Scholarship Recipients

In February of 2016, Testimonial Cultures awarded two scholarships to graduate students conducting research in the area of testimonials as a social and cultural interventions. The Scholarship Evaluation Committee (Simon Corneau, Aurélie Hot and Karine Espineira) wishes to congratulate the winners!

Here are the recipients' profiles:

 

 V-75 Clark Pignedolli

Clark Pignedoli

PhD student in sociology, concentration in feminist studies (UQAM)

Research Project : ''Gender technologies : Drag King Workshops in France and Italy as The Micropolitical Subjectification of Transmasculine People'', under the co-supervision of Janik Bastien Charlebois and Alexandre Baril.

Project Summary (Coming soon in English)

The Drag King (DK) workshops are collective practices where, in a "non-mixed" setting (defined differently depending on the workshop), one learns to perform a male character temporarily, through exercises and accessories allowing him/her/them to be perceived as a cisgender male in public spaces. The identification, the study and the re-enactment of masculinity codes allows participants to experiment "in the flesh" the privileges of the dominant masculinities. At the same time, they can deconstruct essentialist conceptions of gender and highlight its performative dimension. Thus, these workshops contribute to the denaturalization of the heteronormative sex-gender system, because DK explores how social norms of masculinity and, a fortiori, femininity are assimilated and incorporated. The workshops also affect cisgenderism in that they reveal how, from the assignment of gender at birth, bodies are fabricated as "male" and "female" on a daily basis, through the constant intervention of social institutions who construct "gendered" bodies. Through an (auto)ethnographic approach of DK workshops in France and Italy, I will document the potential for subjectivation of these spaces on transmasculine people, as well as the possibility of producing non-hegemonic masculinities. These new forms of masculinities can play an important role in queer and feminist movements, as well as in anti-oppressive practices on a daily basis. In fact, DK can be a subjectivation tool for people who self-identify on the spectrum of transmaculinities. These participants can use DK as a "technology of gender" to construct their masculinity differently, to distance themselves from dominant masculinities and the privileges associated with them.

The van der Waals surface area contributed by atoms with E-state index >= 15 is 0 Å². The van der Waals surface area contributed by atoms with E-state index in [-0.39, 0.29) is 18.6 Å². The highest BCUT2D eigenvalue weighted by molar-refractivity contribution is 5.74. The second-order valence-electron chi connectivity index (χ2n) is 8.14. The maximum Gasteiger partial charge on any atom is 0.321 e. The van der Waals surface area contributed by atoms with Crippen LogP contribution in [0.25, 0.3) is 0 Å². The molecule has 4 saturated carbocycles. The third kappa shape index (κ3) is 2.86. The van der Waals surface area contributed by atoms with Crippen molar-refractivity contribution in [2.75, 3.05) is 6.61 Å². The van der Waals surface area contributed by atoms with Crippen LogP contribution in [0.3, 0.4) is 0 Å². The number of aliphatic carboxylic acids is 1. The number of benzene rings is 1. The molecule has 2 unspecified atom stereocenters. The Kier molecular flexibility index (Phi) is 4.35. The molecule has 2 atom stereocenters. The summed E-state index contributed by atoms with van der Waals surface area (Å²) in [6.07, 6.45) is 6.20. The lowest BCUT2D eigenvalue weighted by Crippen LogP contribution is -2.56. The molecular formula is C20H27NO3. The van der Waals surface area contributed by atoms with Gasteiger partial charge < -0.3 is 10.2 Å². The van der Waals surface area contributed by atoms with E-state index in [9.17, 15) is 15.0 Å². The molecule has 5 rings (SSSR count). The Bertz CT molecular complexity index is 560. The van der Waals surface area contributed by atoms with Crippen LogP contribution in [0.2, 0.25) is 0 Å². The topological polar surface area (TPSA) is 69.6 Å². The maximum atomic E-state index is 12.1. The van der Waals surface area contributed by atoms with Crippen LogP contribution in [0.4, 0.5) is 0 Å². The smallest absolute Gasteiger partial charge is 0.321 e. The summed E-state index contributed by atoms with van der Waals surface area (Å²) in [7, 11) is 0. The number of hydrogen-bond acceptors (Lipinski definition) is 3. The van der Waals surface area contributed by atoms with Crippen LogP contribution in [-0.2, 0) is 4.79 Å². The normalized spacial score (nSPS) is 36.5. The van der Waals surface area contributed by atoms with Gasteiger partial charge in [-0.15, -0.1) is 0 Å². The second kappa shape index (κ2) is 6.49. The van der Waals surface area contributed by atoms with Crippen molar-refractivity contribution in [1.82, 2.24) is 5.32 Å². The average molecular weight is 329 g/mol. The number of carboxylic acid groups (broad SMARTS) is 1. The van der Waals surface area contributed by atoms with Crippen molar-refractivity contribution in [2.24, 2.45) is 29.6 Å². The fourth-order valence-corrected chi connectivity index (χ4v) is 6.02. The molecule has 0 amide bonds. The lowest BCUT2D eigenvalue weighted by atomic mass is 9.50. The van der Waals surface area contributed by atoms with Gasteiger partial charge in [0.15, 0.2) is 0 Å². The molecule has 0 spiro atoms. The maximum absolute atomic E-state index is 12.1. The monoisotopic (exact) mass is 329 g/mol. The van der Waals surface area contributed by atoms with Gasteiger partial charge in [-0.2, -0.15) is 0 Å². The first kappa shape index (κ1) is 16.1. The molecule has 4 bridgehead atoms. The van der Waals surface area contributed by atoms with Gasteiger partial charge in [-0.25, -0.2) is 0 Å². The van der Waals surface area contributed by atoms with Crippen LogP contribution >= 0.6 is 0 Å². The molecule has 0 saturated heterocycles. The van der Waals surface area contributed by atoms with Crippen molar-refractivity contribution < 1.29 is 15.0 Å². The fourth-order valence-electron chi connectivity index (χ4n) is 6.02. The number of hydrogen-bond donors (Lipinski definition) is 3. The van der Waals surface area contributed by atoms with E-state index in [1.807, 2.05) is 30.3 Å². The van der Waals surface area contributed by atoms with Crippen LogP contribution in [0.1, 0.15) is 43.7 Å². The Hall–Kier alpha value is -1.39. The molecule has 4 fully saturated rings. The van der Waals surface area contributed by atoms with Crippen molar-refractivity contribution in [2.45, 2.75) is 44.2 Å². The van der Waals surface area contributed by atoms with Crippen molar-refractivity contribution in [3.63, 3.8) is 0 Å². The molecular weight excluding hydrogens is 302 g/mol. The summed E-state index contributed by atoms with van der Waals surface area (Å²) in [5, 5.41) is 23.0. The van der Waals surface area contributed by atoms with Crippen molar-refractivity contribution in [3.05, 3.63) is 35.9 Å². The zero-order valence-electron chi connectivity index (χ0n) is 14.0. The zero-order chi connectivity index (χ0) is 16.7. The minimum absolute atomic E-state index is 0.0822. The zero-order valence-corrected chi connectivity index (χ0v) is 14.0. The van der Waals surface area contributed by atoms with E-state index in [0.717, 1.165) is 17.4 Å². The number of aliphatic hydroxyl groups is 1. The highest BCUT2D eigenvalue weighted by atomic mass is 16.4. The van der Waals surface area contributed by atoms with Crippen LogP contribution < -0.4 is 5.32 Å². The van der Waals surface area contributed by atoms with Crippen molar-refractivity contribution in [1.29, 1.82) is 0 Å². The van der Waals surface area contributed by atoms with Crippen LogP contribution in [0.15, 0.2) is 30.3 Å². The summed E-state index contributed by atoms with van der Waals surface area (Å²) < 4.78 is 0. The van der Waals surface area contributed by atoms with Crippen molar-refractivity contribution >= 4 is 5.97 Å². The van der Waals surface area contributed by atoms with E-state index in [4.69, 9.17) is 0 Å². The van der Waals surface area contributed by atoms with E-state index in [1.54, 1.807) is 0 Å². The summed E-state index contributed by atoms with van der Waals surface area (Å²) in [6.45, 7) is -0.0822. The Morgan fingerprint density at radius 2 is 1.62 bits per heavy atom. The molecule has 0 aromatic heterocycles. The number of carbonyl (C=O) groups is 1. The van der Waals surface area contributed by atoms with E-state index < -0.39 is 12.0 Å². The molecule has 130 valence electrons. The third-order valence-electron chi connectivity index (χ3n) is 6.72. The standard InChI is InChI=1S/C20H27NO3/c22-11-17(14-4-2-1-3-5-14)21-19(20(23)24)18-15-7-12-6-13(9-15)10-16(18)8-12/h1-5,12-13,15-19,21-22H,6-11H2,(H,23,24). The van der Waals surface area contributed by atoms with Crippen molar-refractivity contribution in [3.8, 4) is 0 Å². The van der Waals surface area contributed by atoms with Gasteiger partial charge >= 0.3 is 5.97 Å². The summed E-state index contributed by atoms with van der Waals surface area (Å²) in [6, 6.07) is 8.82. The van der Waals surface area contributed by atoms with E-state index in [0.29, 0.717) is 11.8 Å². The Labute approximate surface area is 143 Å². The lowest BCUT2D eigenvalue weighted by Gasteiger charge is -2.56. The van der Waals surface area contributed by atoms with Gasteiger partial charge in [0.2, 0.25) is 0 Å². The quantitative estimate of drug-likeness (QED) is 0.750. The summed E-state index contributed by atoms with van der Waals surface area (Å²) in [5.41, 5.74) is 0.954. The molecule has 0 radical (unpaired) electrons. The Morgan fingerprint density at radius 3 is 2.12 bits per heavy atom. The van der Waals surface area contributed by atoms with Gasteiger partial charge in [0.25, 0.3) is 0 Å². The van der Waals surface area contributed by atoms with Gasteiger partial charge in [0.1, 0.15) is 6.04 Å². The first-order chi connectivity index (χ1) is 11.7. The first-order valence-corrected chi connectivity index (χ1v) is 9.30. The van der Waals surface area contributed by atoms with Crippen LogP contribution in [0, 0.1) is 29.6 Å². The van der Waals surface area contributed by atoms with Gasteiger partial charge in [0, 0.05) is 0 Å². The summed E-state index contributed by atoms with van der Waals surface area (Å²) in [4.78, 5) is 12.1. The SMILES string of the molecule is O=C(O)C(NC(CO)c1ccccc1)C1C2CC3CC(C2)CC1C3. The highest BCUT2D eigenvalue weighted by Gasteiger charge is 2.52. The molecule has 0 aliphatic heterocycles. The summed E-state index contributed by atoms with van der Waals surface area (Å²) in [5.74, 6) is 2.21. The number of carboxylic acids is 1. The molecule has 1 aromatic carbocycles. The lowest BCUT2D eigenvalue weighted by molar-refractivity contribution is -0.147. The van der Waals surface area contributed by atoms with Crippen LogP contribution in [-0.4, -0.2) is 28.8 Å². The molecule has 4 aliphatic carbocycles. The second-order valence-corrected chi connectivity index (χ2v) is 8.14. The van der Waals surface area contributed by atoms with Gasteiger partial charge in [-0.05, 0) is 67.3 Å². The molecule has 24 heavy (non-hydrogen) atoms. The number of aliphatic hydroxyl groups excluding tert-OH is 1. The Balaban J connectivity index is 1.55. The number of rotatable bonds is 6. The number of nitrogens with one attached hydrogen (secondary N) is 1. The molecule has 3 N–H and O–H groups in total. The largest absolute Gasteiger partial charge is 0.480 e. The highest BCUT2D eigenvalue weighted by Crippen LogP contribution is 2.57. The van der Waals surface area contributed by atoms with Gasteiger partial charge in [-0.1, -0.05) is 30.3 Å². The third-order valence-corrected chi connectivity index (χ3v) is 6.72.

V-76 jamie goodyear3

Jamie Goodyear

PhD student in études et pratiques des arts (UQAM)

Research Project: ''Exploring My Intimate Stories of HIV: An autoethnographic study of identity and art making'', under the co-supervision of Maria Nengeh Mensah and Micheal Blum.

Project Summary

My research-creation project is centered on my life and my newly disclosed stereological status as HIV positive. This life shift also marks a turn in my creative practice toward the making art expressly concerned with HIV, while using storytelling and testimonial as my creative core. As a means to study my own identity, as someone with HIV, I will draw on the use of testimonial through an autoethnographic study of my life with HIV through my stories of risk and pleasure. My conceptual framework is based on the idea that as an artist I am a queer storyteller. This concept has three components: identity and positionality, symbolic interactionism, and a sociology of stories. With my method of analytical autoethnography, as a form of self-reflection and writing, I am exploring my personal experience, or autobiographical story, to access wider cultural, political, and social meanings and understandings. My creative methodologies will rely on that autoethnography to nourish the use of the traditional craft material of glass, to produce stained glass neon work, with the sculptural use of sound, to produce a sound object, which will convey my narratives and their political and social meanings. By means of the gathering of my stories, and the discovery of my own symbols and signs, I will produce an exhibition that articulates my thoughts on sex and marginality, risk and pleasure, as a person living with HIV.